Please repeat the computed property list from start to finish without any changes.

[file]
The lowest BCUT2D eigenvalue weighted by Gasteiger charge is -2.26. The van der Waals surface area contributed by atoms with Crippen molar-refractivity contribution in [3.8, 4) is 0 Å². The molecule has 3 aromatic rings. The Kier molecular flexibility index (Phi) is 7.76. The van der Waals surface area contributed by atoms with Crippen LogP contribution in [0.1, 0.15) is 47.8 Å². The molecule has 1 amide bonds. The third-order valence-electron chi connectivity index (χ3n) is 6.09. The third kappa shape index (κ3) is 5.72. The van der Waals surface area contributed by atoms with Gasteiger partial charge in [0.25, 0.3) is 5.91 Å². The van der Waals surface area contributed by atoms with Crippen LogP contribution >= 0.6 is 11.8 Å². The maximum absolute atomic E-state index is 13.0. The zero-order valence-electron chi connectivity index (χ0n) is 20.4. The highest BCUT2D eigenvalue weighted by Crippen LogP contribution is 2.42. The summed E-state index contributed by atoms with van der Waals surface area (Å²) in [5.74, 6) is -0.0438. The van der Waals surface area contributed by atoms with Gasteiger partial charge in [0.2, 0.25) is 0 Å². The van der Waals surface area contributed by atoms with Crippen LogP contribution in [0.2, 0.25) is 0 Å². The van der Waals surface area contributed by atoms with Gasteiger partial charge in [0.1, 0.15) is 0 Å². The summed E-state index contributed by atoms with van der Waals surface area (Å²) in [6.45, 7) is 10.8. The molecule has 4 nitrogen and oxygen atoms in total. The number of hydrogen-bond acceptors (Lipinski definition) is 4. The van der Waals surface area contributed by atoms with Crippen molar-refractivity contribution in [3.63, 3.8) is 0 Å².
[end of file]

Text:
The lowest BCUT2D eigenvalue weighted by Gasteiger charge is -2.26. The van der Waals surface area contributed by atoms with Crippen molar-refractivity contribution in [3.8, 4) is 0 Å². The molecule has 3 aromatic rings. The Kier molecular flexibility index (Phi) is 7.76. The van der Waals surface area contributed by atoms with Crippen LogP contribution in [0.1, 0.15) is 47.8 Å². The molecule has 1 amide bonds. The third-order valence-electron chi connectivity index (χ3n) is 6.09. The third kappa shape index (κ3) is 5.72. The van der Waals surface area contributed by atoms with Gasteiger partial charge in [0.25, 0.3) is 5.91 Å². The van der Waals surface area contributed by atoms with Crippen LogP contribution >= 0.6 is 11.8 Å². The maximum absolute atomic E-state index is 13.0. The zero-order valence-electron chi connectivity index (χ0n) is 20.4. The highest BCUT2D eigenvalue weighted by Crippen LogP contribution is 2.42. The summed E-state index contributed by atoms with van der Waals surface area (Å²) in [5.74, 6) is -0.0438. The van der Waals surface area contributed by atoms with Gasteiger partial charge in [0.2, 0.25) is 0 Å². The van der Waals surface area contributed by atoms with Crippen LogP contribution in [0.2, 0.25) is 0 Å². The van der Waals surface area contributed by atoms with Gasteiger partial charge in [0.1, 0.15) is 0 Å². The summed E-state index contributed by atoms with van der Waals surface area (Å²) in [6.45, 7) is 10.8. The molecule has 4 nitrogen and oxygen atoms in total. The number of hydrogen-bond acceptors (Lipinski definition) is 4. The van der Waals surface area contributed by atoms with Crippen molar-refractivity contribution in [3.63, 3.8) is 0 Å².